Human activities are dramatically reducing biodiversity, and the frequency and severity of infectious disease outbreaks in human, wildlife, and domesticated species are increasing. These concurrent patterns have prompted suggestions that biodiversity and the spread of diseases may be causally linked. For example, the dilution effect hypothesis proposes that diverse host communities inhibit the abundance of parasites through several mechanisms, such as regulating populations of susceptible hosts or interfering with the transmission process. Thus, diverse communities may inhibit the proliferation of parasites, thereby promoting the stability of ecological communities and ecosystem services (e.g., nutrient cycling, carbon sequestration, and natural product production) [Civitello 2015: 8667].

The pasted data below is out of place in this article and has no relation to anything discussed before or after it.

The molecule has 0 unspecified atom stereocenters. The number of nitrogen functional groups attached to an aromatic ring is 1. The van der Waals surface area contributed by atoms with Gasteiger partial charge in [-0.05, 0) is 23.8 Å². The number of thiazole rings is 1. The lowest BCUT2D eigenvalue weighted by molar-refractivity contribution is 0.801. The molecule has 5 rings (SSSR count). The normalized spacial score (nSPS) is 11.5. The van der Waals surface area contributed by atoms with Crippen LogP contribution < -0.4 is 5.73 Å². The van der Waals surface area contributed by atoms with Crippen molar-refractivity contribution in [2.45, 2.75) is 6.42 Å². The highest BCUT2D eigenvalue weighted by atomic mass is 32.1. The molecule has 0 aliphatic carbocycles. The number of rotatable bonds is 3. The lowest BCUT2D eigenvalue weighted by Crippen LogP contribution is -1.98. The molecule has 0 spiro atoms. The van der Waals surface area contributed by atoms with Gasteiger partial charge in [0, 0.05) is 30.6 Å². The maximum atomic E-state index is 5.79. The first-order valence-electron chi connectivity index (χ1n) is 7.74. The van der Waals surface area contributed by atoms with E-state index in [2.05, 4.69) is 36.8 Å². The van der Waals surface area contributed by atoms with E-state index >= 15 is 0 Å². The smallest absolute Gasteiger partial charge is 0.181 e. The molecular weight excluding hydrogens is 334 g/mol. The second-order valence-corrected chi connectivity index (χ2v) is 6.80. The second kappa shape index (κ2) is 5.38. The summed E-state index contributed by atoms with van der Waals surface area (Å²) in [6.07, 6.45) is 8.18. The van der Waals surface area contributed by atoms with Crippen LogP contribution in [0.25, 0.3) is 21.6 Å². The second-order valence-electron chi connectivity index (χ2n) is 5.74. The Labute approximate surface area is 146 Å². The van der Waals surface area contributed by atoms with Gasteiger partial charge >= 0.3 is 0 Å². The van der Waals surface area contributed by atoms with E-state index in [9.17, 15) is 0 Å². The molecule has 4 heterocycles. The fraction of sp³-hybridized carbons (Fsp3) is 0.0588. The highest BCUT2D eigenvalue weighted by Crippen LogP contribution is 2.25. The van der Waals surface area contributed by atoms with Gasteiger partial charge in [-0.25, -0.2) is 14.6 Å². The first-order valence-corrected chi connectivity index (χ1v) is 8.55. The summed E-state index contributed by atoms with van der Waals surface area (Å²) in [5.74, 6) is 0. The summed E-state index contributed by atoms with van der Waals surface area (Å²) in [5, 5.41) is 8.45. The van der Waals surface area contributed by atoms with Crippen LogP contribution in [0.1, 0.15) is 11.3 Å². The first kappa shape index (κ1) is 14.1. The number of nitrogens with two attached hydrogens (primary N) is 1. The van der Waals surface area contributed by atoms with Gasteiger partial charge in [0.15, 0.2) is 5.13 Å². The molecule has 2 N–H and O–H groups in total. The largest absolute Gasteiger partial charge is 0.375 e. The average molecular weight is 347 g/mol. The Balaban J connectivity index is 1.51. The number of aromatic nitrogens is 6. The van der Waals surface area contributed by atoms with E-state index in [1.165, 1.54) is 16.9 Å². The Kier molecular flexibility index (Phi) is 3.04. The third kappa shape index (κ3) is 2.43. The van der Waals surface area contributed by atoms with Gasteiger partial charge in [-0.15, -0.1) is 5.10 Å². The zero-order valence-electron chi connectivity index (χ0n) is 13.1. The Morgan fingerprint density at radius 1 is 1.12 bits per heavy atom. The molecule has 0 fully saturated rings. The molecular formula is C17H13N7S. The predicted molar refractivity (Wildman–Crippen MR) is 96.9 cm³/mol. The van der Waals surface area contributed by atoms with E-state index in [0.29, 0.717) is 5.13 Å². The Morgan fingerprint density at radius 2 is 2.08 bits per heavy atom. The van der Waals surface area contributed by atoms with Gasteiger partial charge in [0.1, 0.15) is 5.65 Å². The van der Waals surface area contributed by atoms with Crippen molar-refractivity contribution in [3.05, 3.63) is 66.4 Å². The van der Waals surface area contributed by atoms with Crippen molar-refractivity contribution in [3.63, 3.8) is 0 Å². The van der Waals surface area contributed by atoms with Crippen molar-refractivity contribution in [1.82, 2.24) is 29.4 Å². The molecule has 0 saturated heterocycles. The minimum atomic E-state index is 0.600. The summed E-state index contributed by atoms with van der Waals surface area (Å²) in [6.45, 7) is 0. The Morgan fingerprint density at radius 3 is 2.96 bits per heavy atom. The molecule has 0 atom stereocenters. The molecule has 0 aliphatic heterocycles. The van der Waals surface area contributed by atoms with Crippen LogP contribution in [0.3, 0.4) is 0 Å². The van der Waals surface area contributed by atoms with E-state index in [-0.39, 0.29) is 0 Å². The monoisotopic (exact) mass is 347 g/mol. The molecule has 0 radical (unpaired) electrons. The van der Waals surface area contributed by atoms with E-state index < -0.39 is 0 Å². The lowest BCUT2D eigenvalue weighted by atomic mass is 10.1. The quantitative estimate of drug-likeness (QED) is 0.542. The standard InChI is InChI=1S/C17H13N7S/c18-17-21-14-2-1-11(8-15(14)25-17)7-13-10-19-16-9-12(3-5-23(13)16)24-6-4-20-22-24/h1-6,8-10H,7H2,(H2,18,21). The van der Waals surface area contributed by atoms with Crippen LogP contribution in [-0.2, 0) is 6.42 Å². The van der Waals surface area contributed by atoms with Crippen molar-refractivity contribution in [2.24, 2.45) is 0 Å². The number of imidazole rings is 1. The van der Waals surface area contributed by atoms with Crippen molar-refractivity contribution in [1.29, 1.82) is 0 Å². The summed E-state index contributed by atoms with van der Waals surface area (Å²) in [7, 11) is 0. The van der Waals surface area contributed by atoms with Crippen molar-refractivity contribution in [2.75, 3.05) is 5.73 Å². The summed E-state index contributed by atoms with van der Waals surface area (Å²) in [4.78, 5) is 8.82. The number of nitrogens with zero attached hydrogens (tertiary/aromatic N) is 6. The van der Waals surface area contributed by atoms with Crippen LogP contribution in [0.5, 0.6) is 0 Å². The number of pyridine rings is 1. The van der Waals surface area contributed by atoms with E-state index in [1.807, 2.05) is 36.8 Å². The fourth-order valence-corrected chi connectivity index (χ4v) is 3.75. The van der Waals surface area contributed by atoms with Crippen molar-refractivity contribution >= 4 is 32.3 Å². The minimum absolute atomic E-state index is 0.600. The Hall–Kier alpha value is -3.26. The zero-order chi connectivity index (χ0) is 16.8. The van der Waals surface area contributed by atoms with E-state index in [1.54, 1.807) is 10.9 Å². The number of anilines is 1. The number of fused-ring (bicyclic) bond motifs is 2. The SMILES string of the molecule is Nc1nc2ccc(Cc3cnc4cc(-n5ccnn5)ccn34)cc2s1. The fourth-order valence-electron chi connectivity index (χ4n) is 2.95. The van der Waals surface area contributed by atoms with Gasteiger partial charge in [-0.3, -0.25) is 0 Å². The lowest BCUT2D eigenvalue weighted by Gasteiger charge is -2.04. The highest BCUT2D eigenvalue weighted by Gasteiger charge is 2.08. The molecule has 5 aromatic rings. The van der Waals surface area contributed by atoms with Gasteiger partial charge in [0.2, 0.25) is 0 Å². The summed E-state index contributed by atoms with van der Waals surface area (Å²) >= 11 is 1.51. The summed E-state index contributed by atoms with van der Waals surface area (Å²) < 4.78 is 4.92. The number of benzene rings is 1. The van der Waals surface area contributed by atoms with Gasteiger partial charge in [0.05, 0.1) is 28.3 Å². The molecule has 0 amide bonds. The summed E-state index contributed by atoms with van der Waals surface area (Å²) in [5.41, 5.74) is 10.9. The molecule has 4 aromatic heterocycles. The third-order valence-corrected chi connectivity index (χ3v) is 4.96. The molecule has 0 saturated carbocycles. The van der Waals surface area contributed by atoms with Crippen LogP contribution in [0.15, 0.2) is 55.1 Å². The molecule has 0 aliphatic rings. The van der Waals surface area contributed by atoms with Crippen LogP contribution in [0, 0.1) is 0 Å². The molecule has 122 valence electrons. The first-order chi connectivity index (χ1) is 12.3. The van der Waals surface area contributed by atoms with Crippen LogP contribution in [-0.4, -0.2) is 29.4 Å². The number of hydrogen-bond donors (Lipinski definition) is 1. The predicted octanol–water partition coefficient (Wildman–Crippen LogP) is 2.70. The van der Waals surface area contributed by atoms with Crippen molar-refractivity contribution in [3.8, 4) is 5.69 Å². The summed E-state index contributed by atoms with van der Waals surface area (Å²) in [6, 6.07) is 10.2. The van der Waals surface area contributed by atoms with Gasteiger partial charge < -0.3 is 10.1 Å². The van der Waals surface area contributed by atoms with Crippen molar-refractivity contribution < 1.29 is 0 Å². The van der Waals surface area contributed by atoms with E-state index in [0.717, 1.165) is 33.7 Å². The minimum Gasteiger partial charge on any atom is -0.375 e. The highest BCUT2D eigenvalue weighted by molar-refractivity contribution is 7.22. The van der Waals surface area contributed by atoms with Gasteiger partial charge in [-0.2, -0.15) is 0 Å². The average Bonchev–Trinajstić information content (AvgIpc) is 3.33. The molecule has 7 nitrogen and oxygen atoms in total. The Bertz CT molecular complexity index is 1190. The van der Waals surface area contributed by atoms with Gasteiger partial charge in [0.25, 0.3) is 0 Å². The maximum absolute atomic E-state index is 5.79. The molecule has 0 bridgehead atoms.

This meta-analysis concludes that as a general rule across ecosystems, biodiversity inhibits parasitism. Previous studies had focused on particular host-parasite systems, and found that greater host diversity dilutes, or limits, the spread of disease. “Consequently, anthropogenic declines in biodiversity could increase human and wildlife diseases and decrease crop and forest production” [Civitello 2015: 8667].
Civitello, D., et al., 2015, Biodiversity inhibits parasites: broad evidence for the dilution effect, PNAS 112(28), https://www.pnas.org/content/112/28/8667.short.